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Analyzing Data with IBM Watson Internet of Things

Once you’ve connected your ‘things’ with the Watson Internet of Things platform, the next question is how to process the received data. In some scenarios the raw data triggers actions immediately, sometimes the data needs to be persisted so that it can be used for historical/descriptive analysis and sometimes the data is used to perform predictive analytics and prescriptive analytics.

The Watson Internet of Things platform uses MQTT which is a lightweight and secure publish/subscribe messaging transport protocol. Developers can write applications that talk MQTT to do whatever they like to do. In addition to this the Watson Internet of Things platform provides functionality to process data without custom development.

Below is an (incomplete) list of features and patterns how to handle the data from Internet of Things devices.


In the easiest case, for example for demonstration purposes, data can be displayed via cards in the Internet of Things dashboard.

With the IoT Real-Time Insights rules can be defined to invoke actions like IFTTT, Send Email, Webhook and Node-RED. Read the article Perform Actions in IBM Watson IoT Platform Analytics Real-Time Insights for details.

Node-RED is a visual tool for wiring Internet of Things scenarios. Data can be received via an incoming IoT node and custom code can be developed via JavaScript. Node-RED is especially useful in prototypes and first iterations of new IoT applications. Read What is Node-RED? How can it be used for the Internet of Things? for more.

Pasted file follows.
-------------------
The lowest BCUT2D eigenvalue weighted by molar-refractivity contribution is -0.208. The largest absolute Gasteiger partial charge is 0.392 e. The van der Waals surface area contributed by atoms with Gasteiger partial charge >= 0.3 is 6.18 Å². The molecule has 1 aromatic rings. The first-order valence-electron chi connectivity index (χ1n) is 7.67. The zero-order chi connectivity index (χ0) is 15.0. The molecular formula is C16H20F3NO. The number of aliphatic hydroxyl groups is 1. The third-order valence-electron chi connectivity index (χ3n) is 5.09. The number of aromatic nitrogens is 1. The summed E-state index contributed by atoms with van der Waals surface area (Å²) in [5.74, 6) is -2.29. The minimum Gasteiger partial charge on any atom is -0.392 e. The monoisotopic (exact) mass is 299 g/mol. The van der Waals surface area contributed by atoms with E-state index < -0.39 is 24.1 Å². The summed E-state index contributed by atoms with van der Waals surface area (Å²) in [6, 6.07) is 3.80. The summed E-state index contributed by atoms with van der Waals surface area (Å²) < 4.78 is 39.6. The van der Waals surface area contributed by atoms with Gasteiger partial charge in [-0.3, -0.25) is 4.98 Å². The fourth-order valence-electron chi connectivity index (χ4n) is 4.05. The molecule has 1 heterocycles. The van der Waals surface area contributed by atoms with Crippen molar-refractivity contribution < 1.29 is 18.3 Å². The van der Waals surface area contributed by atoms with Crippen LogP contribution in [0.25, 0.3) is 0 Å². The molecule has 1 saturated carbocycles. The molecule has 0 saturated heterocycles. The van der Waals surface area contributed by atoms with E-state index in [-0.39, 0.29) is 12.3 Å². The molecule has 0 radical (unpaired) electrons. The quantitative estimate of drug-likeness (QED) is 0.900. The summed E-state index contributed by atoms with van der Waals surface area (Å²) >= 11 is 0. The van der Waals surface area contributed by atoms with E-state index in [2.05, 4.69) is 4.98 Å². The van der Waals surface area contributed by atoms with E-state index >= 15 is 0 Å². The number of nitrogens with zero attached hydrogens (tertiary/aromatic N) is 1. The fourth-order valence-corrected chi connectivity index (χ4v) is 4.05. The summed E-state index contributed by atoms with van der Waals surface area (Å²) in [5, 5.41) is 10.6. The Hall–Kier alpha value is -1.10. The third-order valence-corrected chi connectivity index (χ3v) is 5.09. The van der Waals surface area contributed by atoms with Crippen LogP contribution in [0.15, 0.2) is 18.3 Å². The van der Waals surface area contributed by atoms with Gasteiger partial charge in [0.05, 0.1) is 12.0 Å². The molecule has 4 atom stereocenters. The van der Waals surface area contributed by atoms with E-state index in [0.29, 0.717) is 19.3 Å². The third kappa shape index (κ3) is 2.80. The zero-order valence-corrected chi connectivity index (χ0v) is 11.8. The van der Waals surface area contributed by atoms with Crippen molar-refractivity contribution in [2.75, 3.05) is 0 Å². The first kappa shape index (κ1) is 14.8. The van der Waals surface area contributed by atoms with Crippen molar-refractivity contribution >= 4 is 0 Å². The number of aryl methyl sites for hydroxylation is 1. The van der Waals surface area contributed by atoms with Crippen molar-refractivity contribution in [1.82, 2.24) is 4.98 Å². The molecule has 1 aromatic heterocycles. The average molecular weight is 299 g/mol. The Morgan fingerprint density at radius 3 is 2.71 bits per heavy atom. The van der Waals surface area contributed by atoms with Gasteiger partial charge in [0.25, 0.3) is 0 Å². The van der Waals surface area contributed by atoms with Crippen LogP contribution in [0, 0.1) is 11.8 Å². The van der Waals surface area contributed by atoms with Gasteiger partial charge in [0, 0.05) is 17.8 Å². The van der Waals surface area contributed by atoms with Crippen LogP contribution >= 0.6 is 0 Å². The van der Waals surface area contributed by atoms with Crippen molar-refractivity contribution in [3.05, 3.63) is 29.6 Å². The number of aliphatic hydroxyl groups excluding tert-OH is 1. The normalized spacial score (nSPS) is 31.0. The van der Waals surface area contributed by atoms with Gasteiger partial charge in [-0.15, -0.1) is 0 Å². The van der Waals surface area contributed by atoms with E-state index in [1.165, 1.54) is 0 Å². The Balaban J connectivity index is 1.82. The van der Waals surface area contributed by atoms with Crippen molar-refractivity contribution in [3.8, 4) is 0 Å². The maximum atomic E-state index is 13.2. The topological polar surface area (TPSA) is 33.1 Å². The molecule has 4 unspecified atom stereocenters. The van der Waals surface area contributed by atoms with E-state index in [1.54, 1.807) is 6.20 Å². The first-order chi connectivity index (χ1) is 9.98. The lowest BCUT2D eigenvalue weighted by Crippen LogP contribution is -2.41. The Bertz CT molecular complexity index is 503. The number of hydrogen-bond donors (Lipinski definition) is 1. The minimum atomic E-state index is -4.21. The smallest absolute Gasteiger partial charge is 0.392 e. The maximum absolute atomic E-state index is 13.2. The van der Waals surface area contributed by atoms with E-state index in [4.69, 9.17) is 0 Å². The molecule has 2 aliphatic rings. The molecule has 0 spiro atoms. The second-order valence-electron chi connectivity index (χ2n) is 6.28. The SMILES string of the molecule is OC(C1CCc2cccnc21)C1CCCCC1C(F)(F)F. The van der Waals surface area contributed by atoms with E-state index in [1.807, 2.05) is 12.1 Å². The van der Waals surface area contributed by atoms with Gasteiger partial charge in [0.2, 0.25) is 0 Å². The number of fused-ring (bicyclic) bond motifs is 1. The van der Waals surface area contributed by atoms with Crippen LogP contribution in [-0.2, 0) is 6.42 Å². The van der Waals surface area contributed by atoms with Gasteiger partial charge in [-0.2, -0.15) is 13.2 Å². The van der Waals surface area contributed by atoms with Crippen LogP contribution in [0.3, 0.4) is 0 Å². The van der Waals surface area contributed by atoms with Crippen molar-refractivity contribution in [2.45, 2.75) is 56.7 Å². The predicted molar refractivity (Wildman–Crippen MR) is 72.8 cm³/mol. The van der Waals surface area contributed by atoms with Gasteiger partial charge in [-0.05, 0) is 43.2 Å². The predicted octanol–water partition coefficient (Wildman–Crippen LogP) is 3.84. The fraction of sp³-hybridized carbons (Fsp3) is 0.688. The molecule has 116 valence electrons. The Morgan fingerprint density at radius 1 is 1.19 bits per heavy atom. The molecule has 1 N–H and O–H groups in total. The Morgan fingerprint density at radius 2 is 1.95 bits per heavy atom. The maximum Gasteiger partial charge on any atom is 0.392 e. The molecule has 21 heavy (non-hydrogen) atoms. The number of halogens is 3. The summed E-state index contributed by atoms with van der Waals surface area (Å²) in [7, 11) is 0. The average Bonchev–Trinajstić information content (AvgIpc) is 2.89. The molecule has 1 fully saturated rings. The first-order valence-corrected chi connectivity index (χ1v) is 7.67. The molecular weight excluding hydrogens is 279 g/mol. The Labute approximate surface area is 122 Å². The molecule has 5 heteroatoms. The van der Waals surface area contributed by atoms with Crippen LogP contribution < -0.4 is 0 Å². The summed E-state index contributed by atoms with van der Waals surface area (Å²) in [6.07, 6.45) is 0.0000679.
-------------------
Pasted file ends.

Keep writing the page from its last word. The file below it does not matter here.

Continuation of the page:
Via the Watson IoT platform data can be stored automatically either in the TimeSeries database or Cloudant NoSQL database. Applications can access this data asynchronously for descriptive analytics. Read the article Timeseries Data Analysis of IoT events by using Jupyter Notebook for more.

Apache Spark can be used to analyze data and notebooks can be used to visualize data. Additionally the machine learning library in Apache Spark can be used for predictive analytics. Read the articles Realtime IoT data analysis using Apache Spark for more.

Another alternative is the Predictive Analytics service on Bluemix. You can define models and deploy the models to Bluemix to perform predictions. Read Engage Machine Learning for detecting anomalous behaviors of things for more.

There is also a connector between MQTT and Kafka which is provided in the Bluemix Message Hub service. Read Integrating Watson IoT Platform with Message Hub and Apache Spark for more.

For many IoT scenarios serverless computing is interesting. Read my earlier blog and check out the open source project openwhisk_mqtt_feed.

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